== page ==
We are deeply saddened by the passing of Her Majesty, Queen Elizabeth II.
Born on April 21st 1926, until her passing on 8th September 2022, aged 96, Queen Elizabeth II led an extraordinary life. Crowned Queen on 2nd June 1953, Queen Elizabeth II reigned for 70 years, making her the UKs longest reigning monarch.
We dedicate the following blog post to Her Majesty, and her beautiful jewellery collection.
Her Majesty Queen Elizabeth II, (Image from www.gov.uk).
On the way to her coronation, Her Majesty wore the George IV State Diadem, which you may recognise as it is the crown depicted on postage stamps. It features shamrocks, thistles and roses and is encrusted with 1,333 diamonds and 169 pearls.
Once Her Majesty arrived in St Edwards Chair (used at every coronation since its creation in 1300 for Edward I) she then wore, what might be considered the country’s most famous and important piece of regalia: St Edward’s Crown. The solid gold crown was designed in 1161, and weighs a substantial 4lb 12oz. She also adorned a beautiful ornate Orb and the Coronation Ring – also known as “The wedding ring of England”.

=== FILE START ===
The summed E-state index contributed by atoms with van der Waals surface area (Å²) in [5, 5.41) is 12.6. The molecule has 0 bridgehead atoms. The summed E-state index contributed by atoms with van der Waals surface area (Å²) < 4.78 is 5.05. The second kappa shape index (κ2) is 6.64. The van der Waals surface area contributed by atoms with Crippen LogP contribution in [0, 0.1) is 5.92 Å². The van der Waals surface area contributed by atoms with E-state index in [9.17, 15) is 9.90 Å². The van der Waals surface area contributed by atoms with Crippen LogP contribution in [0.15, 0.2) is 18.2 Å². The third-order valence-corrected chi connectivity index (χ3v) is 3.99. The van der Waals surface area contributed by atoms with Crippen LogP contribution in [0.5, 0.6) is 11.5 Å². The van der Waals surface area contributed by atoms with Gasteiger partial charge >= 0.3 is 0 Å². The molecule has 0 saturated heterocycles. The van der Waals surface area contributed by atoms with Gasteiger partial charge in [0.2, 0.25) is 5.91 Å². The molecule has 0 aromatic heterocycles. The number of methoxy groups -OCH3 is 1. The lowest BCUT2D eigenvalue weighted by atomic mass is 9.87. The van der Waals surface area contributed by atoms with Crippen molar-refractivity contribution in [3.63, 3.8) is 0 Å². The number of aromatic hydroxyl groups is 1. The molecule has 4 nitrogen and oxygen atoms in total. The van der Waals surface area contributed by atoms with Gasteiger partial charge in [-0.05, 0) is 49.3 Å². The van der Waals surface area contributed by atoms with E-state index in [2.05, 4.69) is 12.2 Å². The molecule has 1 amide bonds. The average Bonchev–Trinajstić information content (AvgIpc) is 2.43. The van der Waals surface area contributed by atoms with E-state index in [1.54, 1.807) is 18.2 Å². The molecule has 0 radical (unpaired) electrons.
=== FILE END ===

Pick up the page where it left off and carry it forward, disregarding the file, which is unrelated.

Returning to the Palace, The Queen wore a third crown – perhaps the most fascinating of all her collection. Dating back to the 15th century, the Imperial State Crown demonstrates through the use of closed arch design that the “the country was closed to any other earthly power apart from that of their rule” according to the Royal Collection Trust. This crown features a purple velvet cap, and ermine band. It was originally made for the coronation of King George VI in 1937.
You may recognise the Imperial State Crown from Her Majesty's funeral today (Monday 19th September 2022), as it sat on top of her coffin, alongside an Orb and Spectre.
The Cullinan Diamond
Discovered in South Africa, on 26th January 1905.
It was named after the discoverer of the mine, Sir Thomas Major Cullinan. From this magnificent stone 9 major and 96 smaller diamonds were cut, leaving behind 9.5cts of unpolished fragments. The 9 major stones were names Cullinan I through to Cullinan IV.
The Cullinan Diamond is to date the largest rough diamond on record, at 3,106 metric carats.
The 530ct Cullinan I and 317ct Cullinan II were retained by the monarch for the Crown Jewels, and they still remain at the heart of them to this day. They were first presented to King Edward VII at Windsor Castle on 21st November 1909.
They still remain two of the largest colourless and flawless cut diamonds in the world.
King Edward purchased the Cullinan VI for his consort, Queen Alexandra. The people of South Africa purchased the other six major diamonds and presented them to Edward’s daughter in-law Queen Mary (consort of George V, and an avid jewellery collector) in 1910, the year her husband ascended to the throne. These then belonged to her granddaughter, Her Majesty, Queen Elizabeth II.
The Cullinan III, IV, V, VI, VII, VIII and IX are all also owned and worn by the Royal family, namely Queen Elizabeth II. Over the years, they have been set into brooches, pendants and a ring.
The Coronation Necklace
Made for Queen Victoria in 1858.